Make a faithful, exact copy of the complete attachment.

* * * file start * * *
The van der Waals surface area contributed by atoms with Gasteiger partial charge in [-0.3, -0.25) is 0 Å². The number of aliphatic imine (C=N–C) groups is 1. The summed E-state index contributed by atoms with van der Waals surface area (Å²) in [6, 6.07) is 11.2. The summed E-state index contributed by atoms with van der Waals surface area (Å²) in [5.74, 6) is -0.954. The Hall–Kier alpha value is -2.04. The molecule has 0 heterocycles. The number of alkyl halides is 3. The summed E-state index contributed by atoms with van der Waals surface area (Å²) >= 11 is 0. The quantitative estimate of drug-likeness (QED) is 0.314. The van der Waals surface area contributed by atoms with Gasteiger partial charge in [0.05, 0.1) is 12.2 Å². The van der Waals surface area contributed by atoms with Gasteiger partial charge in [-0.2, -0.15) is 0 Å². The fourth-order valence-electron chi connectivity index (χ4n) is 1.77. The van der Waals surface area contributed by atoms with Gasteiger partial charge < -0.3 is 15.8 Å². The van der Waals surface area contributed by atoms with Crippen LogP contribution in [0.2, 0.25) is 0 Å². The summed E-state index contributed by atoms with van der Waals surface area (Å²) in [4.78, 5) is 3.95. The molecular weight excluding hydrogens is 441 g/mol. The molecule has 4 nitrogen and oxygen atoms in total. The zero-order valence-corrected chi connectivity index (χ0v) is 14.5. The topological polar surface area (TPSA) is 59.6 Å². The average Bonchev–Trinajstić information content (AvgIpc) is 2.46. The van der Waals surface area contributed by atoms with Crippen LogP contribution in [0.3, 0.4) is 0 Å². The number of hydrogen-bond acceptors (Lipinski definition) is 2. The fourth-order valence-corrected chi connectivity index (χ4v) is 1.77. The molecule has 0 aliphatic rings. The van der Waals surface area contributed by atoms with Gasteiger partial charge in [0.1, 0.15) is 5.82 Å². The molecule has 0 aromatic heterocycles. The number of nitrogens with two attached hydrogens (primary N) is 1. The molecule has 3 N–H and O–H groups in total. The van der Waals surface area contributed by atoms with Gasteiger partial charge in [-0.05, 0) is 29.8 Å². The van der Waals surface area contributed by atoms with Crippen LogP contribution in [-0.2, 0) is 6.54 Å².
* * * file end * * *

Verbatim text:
The van der Waals surface area contributed by atoms with Gasteiger partial charge in [-0.3, -0.25) is 0 Å². The number of aliphatic imine (C=N–C) groups is 1. The summed E-state index contributed by atoms with van der Waals surface area (Å²) in [6, 6.07) is 11.2. The summed E-state index contributed by atoms with van der Waals surface area (Å²) in [5.74, 6) is -0.954. The Hall–Kier alpha value is -2.04. The molecule has 0 heterocycles. The number of alkyl halides is 3. The summed E-state index contributed by atoms with van der Waals surface area (Å²) >= 11 is 0. The quantitative estimate of drug-likeness (QED) is 0.314. The van der Waals surface area contributed by atoms with Gasteiger partial charge in [0.05, 0.1) is 12.2 Å². The van der Waals surface area contributed by atoms with Gasteiger partial charge in [-0.2, -0.15) is 0 Å². The fourth-order valence-electron chi connectivity index (χ4n) is 1.77. The van der Waals surface area contributed by atoms with Gasteiger partial charge < -0.3 is 15.8 Å². The van der Waals surface area contributed by atoms with Crippen LogP contribution in [0.2, 0.25) is 0 Å². The summed E-state index contributed by atoms with van der Waals surface area (Å²) in [4.78, 5) is 3.95. The molecular weight excluding hydrogens is 441 g/mol. The molecule has 4 nitrogen and oxygen atoms in total. The zero-order valence-corrected chi connectivity index (χ0v) is 14.5. The topological polar surface area (TPSA) is 59.6 Å². The average Bonchev–Trinajstić information content (AvgIpc) is 2.46. The van der Waals surface area contributed by atoms with Crippen LogP contribution in [0.3, 0.4) is 0 Å². The number of hydrogen-bond acceptors (Lipinski definition) is 2. The fourth-order valence-corrected chi connectivity index (χ4v) is 1.77. The molecule has 0 aliphatic rings. The van der Waals surface area contributed by atoms with Gasteiger partial charge in [0.1, 0.15) is 5.82 Å². The molecule has 0 aromatic heterocycles. The number of nitrogens with two attached hydrogens (primary N) is 1. The molecule has 3 N–H and O–H groups in total. The van der Waals surface area contributed by atoms with Gasteiger partial charge in [-0.05, 0) is 29.8 Å². The van der Waals surface area contributed by atoms with Crippen LogP contribution in [-0.2, 0) is 6.54 Å².